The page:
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Giants Fire Gabe Kapler After 4 Seasons, 1 Playoff Trip


After a late-season collapse that eliminated the team from playoff contention and raised concerns about the future of the organization, the San Francisco Giants fired manager Gabe Kapler on Friday.

The decision to fire him was taken with three games left in the regular season and a 78-81 record for the Giants. Farhan Zaidi, the president of baseball operations for the Giants, claimed in a statement that he first “recommended to ownership” that Kapler be fired and that he subsequently carried it out “after receiving their approval.”

The Giants’ final three games, which include Friday’s 6-2 loss to the Los Angeles Dodgers, are being managed by Kai Correa.

The Giants’ 107-55 campaign in 2021 marked the first time in the previous 11 years that a team finished ahead of the Los Angeles Dodgers in the National League West under Kapler, 48, who took over as manager in 2020. The Giants struggled to build on their success from the previous season, finishing with an 81-81 record after the Dodgers defeated them in the division series that year.

Although owner Greg Johnson had promised to retain Zaidi and Kapler at least to the conclusion of their contracts in 2024, he changed his mind about Kapler, creating another management opportunity in a winter that is anticipated to be full with openings.

Terry Francona of Cleveland will step down after this weekend, and the futures of Craig Counsell of Milwaukee, Dusty Baker of Houston, Phil Nevin of the Los Angeles Angels, Buck Showalter of the New York Mets, and Bob Melvin of the San Diego Padres, all of whose contracts are up for renewal, are still up in the air.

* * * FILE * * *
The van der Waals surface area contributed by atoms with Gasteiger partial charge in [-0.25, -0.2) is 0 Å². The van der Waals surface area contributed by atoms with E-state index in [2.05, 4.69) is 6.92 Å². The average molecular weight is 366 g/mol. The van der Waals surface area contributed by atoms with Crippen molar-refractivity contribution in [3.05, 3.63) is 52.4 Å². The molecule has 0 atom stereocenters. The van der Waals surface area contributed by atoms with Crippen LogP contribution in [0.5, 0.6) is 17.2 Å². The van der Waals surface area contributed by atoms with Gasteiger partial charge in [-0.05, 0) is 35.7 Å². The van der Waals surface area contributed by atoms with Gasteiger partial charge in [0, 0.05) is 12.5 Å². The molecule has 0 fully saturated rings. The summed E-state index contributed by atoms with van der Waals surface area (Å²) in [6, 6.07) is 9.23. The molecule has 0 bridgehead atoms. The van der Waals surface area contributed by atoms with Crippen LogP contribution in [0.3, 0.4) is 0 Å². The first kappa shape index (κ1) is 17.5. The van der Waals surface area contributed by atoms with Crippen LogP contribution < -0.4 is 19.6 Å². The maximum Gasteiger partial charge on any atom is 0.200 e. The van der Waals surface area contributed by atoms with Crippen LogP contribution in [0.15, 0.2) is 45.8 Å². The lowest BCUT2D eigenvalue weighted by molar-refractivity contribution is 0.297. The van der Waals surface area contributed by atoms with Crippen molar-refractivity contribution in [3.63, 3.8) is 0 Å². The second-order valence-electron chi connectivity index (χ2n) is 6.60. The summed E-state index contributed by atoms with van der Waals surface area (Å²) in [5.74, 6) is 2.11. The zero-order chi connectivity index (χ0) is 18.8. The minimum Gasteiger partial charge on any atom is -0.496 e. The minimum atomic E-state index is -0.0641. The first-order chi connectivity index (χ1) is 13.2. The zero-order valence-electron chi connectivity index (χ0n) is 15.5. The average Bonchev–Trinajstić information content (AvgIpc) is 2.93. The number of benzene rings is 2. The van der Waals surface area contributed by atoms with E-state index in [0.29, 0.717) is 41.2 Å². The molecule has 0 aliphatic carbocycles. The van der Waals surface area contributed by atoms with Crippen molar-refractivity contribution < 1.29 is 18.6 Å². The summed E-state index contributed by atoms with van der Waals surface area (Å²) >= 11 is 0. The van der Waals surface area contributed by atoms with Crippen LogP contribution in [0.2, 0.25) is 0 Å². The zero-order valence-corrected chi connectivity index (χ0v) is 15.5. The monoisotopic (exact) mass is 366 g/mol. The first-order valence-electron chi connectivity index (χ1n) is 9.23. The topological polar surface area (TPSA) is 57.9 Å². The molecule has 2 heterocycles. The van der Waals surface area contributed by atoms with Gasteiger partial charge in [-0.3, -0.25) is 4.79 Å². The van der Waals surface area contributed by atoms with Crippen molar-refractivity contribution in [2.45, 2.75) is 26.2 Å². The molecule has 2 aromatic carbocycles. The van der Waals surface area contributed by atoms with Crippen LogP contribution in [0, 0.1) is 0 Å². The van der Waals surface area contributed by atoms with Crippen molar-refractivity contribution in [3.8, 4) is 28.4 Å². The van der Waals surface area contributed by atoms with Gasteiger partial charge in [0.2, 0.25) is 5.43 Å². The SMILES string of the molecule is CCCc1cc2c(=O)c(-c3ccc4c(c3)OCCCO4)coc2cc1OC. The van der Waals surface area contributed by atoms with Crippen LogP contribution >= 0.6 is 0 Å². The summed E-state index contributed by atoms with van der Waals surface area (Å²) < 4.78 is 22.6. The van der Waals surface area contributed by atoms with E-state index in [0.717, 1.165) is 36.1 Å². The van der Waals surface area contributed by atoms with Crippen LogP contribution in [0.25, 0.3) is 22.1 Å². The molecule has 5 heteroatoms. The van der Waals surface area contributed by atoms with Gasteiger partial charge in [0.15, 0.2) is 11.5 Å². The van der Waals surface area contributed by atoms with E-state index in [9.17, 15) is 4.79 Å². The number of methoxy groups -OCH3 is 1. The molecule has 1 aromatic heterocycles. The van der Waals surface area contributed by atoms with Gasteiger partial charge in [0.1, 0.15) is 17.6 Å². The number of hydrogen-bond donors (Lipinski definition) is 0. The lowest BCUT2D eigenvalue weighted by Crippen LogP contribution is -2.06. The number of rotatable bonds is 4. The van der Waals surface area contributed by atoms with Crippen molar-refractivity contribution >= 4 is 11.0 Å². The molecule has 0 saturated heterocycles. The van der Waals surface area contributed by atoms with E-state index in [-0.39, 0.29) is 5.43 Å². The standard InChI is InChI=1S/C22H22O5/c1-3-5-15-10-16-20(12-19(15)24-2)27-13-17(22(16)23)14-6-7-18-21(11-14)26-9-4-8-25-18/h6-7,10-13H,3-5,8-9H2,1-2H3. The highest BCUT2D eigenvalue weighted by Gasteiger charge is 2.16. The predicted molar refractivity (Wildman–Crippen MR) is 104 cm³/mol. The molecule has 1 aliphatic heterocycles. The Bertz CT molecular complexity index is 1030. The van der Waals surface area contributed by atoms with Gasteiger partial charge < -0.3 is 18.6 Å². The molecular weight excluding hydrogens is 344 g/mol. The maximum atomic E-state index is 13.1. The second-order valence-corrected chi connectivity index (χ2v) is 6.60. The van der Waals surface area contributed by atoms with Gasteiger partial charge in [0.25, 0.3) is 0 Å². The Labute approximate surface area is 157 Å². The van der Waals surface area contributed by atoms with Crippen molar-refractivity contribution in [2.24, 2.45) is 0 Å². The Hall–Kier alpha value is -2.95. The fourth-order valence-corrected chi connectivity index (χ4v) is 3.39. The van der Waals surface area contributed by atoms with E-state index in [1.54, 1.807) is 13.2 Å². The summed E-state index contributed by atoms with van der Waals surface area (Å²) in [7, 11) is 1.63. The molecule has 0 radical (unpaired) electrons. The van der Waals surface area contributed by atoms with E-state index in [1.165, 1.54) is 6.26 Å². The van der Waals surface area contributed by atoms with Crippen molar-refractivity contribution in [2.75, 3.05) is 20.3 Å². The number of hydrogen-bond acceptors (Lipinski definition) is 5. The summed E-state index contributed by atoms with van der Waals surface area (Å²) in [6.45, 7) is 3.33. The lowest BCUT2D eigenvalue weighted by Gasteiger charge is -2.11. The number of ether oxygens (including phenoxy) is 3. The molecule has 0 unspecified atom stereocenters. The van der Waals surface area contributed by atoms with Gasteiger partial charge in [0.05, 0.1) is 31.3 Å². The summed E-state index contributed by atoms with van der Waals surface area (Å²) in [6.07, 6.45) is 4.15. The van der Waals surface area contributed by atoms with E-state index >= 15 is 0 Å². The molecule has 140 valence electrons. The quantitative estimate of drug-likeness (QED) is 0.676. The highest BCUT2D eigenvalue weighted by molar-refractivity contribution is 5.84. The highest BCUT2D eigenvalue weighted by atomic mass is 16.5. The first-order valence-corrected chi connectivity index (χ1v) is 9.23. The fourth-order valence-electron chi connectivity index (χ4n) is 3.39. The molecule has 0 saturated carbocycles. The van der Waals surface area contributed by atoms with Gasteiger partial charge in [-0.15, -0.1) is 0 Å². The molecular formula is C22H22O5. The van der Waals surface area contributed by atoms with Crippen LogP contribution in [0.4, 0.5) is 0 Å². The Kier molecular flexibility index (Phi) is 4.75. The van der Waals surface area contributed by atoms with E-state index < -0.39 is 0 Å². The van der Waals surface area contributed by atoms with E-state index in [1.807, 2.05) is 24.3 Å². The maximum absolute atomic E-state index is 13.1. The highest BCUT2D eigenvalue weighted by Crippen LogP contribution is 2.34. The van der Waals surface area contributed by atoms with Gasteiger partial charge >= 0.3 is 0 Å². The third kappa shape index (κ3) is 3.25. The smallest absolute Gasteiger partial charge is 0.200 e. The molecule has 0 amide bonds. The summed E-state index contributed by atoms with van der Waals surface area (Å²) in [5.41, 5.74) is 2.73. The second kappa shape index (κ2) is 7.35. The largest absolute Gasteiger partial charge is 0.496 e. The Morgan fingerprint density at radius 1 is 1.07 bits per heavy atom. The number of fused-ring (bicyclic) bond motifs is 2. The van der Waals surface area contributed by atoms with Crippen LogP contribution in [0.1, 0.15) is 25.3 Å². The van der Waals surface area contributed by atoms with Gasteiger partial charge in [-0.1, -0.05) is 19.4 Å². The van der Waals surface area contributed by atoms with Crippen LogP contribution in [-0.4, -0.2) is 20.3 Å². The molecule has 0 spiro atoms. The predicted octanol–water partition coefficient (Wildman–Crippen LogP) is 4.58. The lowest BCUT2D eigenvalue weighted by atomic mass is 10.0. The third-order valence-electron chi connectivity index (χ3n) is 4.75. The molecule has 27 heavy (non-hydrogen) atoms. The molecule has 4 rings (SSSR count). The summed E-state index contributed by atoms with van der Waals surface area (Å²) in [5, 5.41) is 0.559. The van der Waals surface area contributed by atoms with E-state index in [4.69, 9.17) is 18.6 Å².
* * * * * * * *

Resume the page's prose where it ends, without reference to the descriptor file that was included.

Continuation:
The Giants appeared to be on track for a comeback in the days following the All-Star break. They were only 112 games behind the Dodgers and had a season-high 13 games over.500. The second-worst record in the NL since July 18 is held by San Francisco, and the Giants have slipped in the standings behind the Arizona Diamondbacks and Padres.

As the Giants finished a month in which they went 8-18, frustration bubbled up to the surface in recent weeks.

Ace Logan Webb, who is 11-13 this season despite leading the NL in innings pitched and strikeout-to-walk ratio, said this week: “I’m tired of losing. It’s not enjoyable. It’s not fun. We have to make some big changes in here to create that winning culture that we want to show up every single year and try to win the whole thing.”

Zaidi said Friday that the Giants played their “worst baseball when it mattered the most.”

“To go out on that last road trip still in the wild card, still controlling our own destiny, and then playing the way we did when we controlled our own destiny, those are hard to watch for everybody,” Zaidi said. “It was hard for the players to go through, it was hard for fans to watch, it was hard for us as an organization to watch. That sort of really accelerated our view that we need to make difficult decisions and think about things differently.”

The Giants are anticipated to be active in free agency this winter, including pursuing superstar Shohei Ohtani, with only $110 million committed to their payroll in 2024 and just $45 million in 2025.

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